The interior will have a half-wall sheeted to keep out the accumulation of crud. We still have to make a good nest box but, for now, buckets will do. They have one simple 2 x 4 for their roost but we will expand that as we get more birds in the spring. We did manage to bring the cool feeder Steve made from Oklahoma. And see the pumpkin pile? Yummy (and free!) chicken food! We’re giving them a few days to have fun eating up the grass and its bugs. Once they’re through with that, we’ll throw in corn stalks and leaves for some fresh fun & bedding.
Steve’s work threw a party for employees’ kids so we bundled up Sunday and headed out. Lots of fun! There were cookies, popcorn, and pop to munch on. Christmas ornaments and decorations to make. Balloon animals & face painting. Santa was even there, along with a giant bouncy toy. To top it all off, each kid got a (cool!) wrapped gift to take home and put under the tree AND Grandpa Steve took us out for lunch!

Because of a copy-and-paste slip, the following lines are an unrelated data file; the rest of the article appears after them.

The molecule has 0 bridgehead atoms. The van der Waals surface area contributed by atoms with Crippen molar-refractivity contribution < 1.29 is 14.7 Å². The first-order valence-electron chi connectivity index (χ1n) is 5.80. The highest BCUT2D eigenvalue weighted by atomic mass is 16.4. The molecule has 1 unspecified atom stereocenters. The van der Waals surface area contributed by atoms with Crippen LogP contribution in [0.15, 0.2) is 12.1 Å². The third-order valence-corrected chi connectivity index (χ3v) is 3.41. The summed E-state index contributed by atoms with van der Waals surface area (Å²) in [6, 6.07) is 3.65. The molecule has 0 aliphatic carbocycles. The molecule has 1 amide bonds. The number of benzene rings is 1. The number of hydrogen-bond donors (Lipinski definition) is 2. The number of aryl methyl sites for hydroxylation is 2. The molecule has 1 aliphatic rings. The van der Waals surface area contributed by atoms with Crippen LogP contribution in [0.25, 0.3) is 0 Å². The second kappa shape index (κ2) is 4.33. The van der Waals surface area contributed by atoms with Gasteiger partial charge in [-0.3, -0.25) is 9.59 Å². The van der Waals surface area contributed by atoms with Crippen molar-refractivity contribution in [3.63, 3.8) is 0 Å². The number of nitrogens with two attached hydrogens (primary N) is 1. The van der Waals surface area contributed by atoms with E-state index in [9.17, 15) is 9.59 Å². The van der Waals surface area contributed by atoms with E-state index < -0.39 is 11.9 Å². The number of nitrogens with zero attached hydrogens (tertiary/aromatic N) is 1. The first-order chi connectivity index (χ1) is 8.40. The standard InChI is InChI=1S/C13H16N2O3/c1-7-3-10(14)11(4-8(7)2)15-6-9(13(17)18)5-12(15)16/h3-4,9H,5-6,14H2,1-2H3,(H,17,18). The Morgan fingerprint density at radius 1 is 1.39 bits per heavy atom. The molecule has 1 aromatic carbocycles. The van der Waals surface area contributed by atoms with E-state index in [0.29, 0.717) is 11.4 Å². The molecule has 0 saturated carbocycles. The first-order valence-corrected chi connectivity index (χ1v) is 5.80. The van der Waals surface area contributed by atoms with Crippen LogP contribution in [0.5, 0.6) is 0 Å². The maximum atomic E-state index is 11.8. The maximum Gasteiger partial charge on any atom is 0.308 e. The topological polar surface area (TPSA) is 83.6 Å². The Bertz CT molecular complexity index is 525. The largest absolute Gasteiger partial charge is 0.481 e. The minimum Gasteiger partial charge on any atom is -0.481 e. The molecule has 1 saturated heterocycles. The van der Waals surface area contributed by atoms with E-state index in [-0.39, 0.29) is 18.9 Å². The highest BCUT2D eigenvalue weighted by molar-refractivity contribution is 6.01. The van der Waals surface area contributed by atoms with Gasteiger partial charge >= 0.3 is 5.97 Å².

(Charlie always has such intelligent looks on his face for pics, doesn’t he? I’m really shocked MENSA hasn’t been knocking down our door yet.)
Alrighty, I couldn’t get a decent pic to do justice to the truck damage but here ya go anyway:
Steve had just gotten off of work, driving through Quincy, doing the speed limit and nothing wrong. Incoming driver turned left directly in front of him and whammo. Steve braked hard and swerved but still hit the front passenger side of the other vehicle. Our truck will need the entire front light assembly, quarter panel, hood, windshield, bumper, grill, along with whatever else they find in the shop. There’s some sort of unknown leak in the front, along with a taillight out. Steve complained of a backache at first but seems to be fine now. He was going just under the speed limit, 30 mph, so it could have been a lot worse.